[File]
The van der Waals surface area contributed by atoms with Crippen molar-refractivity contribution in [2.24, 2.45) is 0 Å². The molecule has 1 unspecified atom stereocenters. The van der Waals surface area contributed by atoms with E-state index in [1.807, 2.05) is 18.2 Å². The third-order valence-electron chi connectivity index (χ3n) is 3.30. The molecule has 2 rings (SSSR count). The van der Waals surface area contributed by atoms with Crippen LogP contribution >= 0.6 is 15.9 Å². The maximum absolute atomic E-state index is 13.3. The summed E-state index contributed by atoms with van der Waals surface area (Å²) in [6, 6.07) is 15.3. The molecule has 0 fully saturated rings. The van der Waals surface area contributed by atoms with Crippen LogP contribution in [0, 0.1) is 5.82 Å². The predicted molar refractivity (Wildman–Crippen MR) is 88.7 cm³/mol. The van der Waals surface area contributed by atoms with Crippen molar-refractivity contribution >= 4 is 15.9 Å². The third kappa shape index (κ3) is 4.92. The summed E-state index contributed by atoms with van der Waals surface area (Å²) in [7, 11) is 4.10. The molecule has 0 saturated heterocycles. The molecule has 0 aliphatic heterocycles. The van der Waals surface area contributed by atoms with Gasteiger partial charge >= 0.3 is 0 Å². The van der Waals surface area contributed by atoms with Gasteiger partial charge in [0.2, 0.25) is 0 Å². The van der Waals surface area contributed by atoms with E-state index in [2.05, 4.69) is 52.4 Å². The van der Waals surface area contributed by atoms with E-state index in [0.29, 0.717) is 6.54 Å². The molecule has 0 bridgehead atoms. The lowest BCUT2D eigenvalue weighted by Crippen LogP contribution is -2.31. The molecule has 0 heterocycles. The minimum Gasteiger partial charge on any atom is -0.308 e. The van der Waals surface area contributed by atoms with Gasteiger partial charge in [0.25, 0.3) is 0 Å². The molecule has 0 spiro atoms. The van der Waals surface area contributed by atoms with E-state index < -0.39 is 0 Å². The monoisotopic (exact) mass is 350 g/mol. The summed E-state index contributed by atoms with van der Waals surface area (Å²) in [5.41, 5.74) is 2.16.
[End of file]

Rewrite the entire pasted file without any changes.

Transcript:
The van der Waals surface area contributed by atoms with Crippen molar-refractivity contribution in [2.24, 2.45) is 0 Å². The molecule has 1 unspecified atom stereocenters. The van der Waals surface area contributed by atoms with E-state index in [1.807, 2.05) is 18.2 Å². The third-order valence-electron chi connectivity index (χ3n) is 3.30. The molecule has 2 rings (SSSR count). The van der Waals surface area contributed by atoms with Crippen LogP contribution >= 0.6 is 15.9 Å². The maximum absolute atomic E-state index is 13.3. The summed E-state index contributed by atoms with van der Waals surface area (Å²) in [6, 6.07) is 15.3. The molecule has 0 fully saturated rings. The van der Waals surface area contributed by atoms with Crippen LogP contribution in [0, 0.1) is 5.82 Å². The predicted molar refractivity (Wildman–Crippen MR) is 88.7 cm³/mol. The van der Waals surface area contributed by atoms with Crippen molar-refractivity contribution >= 4 is 15.9 Å². The third kappa shape index (κ3) is 4.92. The summed E-state index contributed by atoms with van der Waals surface area (Å²) in [7, 11) is 4.10. The molecule has 0 saturated heterocycles. The molecule has 0 aliphatic heterocycles. The van der Waals surface area contributed by atoms with Gasteiger partial charge >= 0.3 is 0 Å². The van der Waals surface area contributed by atoms with Gasteiger partial charge in [0.2, 0.25) is 0 Å². The van der Waals surface area contributed by atoms with E-state index in [2.05, 4.69) is 52.4 Å². The van der Waals surface area contributed by atoms with E-state index in [0.29, 0.717) is 6.54 Å². The molecule has 0 bridgehead atoms. The lowest BCUT2D eigenvalue weighted by Crippen LogP contribution is -2.31. The molecule has 0 heterocycles. The minimum Gasteiger partial charge on any atom is -0.308 e. The van der Waals surface area contributed by atoms with Gasteiger partial charge in [0.25, 0.3) is 0 Å². The molecule has 0 spiro atoms. The van der Waals surface area contributed by atoms with E-state index < -0.39 is 0 Å². The monoisotopic (exact) mass is 350 g/mol. The summed E-state index contributed by atoms with van der Waals surface area (Å²) in [5.41, 5.74) is 2.16.